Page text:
Friday, June 20, 2008

Biotechnology Goes Underground


Although advocates of comprehensive reform to the United States Patent Act have so far failed to shepherd any of their bills into statute, the next Congress is sure to take up the baton again. After all, the 2007 proposals actually passed the House before dying in the Senate. New regulations proposed by the United States Patent and Trademark Office ("USPTO") and decisions by U.S. Supreme Court have both added to a sense that patent protection is weakening.

There seems to be a near-consensus at the 2008 Biotechnology Industry Organization ("BIO") International Conference that erosion of patent protection will disproportionately affect the biotechnological innovation. As BIO President and CEO, James Greenwood, declared during a lunchtime plenary speech, BIO and others in the biotechnology and pharmaceutical industries have decided to dedicate themselves to sustaining strong patent rights in the U.S. and elsewhere.

Regardless of the outcome of this patent battle, the perception of risk to patent rights may already be changing intellectual property strategy in biotechnology. As patent rights lose some of their lustre, there may be increased reliance on trade secret protection. Generally, trade secret law is ill suited to protect drugs and other molecules because the structures of such compositions of matter are readily discernible once the composition itself has become available in the marketplace. Trade secret protection does not extend to reverse engineering if the product to be reverse engineered is itself public. However, inventive methods and best practices whose secrecy can be maintained are susceptible of protection.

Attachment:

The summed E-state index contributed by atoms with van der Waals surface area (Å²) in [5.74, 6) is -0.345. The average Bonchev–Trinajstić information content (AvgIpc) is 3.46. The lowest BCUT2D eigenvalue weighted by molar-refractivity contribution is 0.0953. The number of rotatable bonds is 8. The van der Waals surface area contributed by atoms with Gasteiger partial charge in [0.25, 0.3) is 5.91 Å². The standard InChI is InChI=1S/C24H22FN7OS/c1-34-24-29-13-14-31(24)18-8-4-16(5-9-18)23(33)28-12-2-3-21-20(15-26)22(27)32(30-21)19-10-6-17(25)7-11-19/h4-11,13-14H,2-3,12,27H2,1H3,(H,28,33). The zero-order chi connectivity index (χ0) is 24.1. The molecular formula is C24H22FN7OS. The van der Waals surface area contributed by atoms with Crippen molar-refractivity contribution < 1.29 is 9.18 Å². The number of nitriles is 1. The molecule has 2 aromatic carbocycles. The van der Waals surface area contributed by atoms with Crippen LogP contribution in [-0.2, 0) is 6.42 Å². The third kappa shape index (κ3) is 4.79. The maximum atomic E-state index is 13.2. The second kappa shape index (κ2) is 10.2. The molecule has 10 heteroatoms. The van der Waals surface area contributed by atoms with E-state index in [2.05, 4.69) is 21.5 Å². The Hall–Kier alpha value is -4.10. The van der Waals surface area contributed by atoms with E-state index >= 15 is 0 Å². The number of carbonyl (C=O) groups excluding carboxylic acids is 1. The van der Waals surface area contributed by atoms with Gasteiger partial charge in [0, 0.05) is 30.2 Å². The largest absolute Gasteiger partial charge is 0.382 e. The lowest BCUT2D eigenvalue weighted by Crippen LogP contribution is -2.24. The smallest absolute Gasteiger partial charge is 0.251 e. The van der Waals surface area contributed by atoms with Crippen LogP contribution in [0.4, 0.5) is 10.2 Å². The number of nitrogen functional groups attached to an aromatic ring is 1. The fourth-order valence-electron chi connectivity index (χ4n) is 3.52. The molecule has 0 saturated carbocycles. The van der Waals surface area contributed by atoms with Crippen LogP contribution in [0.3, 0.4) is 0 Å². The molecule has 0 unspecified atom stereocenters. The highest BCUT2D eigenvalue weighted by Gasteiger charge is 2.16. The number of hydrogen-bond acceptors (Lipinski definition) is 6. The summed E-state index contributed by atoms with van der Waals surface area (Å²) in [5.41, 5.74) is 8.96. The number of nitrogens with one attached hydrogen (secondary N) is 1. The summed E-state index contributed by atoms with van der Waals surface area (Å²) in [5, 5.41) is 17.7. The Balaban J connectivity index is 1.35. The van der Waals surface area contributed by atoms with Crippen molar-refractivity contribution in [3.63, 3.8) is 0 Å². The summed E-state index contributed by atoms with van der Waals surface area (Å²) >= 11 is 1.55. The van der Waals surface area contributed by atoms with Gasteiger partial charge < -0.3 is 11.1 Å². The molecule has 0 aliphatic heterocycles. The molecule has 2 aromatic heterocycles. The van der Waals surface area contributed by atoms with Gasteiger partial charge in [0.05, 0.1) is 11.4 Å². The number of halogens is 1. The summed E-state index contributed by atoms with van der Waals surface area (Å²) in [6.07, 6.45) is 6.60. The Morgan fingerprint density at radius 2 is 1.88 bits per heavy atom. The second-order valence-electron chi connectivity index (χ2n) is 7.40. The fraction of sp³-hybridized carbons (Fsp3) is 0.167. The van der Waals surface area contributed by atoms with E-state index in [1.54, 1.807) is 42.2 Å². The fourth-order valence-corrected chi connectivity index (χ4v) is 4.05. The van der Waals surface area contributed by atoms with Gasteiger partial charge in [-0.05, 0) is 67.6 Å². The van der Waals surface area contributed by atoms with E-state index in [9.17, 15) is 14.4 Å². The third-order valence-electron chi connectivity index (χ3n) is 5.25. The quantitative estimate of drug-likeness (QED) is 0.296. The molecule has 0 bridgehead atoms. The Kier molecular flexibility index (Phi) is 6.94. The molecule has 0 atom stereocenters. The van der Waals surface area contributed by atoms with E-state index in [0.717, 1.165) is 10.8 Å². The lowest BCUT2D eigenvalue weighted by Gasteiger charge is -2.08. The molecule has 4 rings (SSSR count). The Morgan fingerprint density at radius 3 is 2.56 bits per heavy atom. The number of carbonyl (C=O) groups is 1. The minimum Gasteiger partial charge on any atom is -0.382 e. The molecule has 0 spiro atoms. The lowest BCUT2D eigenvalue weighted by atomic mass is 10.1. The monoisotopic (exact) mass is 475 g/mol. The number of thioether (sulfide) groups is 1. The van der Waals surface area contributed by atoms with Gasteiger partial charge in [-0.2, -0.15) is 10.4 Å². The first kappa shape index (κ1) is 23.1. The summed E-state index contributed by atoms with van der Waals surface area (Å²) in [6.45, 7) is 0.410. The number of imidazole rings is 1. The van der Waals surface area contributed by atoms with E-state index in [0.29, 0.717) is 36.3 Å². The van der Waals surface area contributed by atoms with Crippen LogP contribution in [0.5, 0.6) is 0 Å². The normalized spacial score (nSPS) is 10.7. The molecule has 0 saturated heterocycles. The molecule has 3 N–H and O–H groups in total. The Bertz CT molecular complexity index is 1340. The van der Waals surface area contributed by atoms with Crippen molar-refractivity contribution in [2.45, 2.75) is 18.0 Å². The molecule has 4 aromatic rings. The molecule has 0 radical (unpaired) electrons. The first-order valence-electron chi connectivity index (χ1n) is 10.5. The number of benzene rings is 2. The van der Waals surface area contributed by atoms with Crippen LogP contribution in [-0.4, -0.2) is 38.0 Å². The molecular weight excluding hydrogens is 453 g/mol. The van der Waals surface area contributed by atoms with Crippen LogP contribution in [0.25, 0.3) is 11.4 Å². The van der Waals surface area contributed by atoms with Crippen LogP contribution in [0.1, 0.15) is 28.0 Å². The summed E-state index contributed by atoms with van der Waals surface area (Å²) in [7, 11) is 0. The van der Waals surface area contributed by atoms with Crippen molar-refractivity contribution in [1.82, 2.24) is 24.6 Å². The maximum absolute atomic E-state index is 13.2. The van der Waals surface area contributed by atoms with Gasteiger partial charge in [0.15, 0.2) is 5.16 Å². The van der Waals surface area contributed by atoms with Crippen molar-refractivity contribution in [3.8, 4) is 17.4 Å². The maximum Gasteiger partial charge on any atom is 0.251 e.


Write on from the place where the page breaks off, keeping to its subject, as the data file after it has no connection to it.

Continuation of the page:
The quid pro quo of the monopoly exclusions rights that patents confer is the requirement that patent applicants disclose detailed information enabling others to make and use the invention into the so-called "public storehouse" of knowledge. Without the prospect of patent protection, patent applicants may shift their efforts to protect their inventions towards secrecy, depriving the public storehouse of vital knowledge. In addition, such a decline in public disclosure may worry those who monitor biotechnologies for their potential dangers to society. Obviously, since products themselves are difficult to keep secret, such a change in protective strategy has limits. However, the sense among the biotechology community here at BIO 2008 is that current patent reform efforts are forcing them to become more guarded in what information to share with the public, and that this may harm future innovation. The consequences of a more cloak-and-pipette biotechnology industry could be significant, perhaps even profound.

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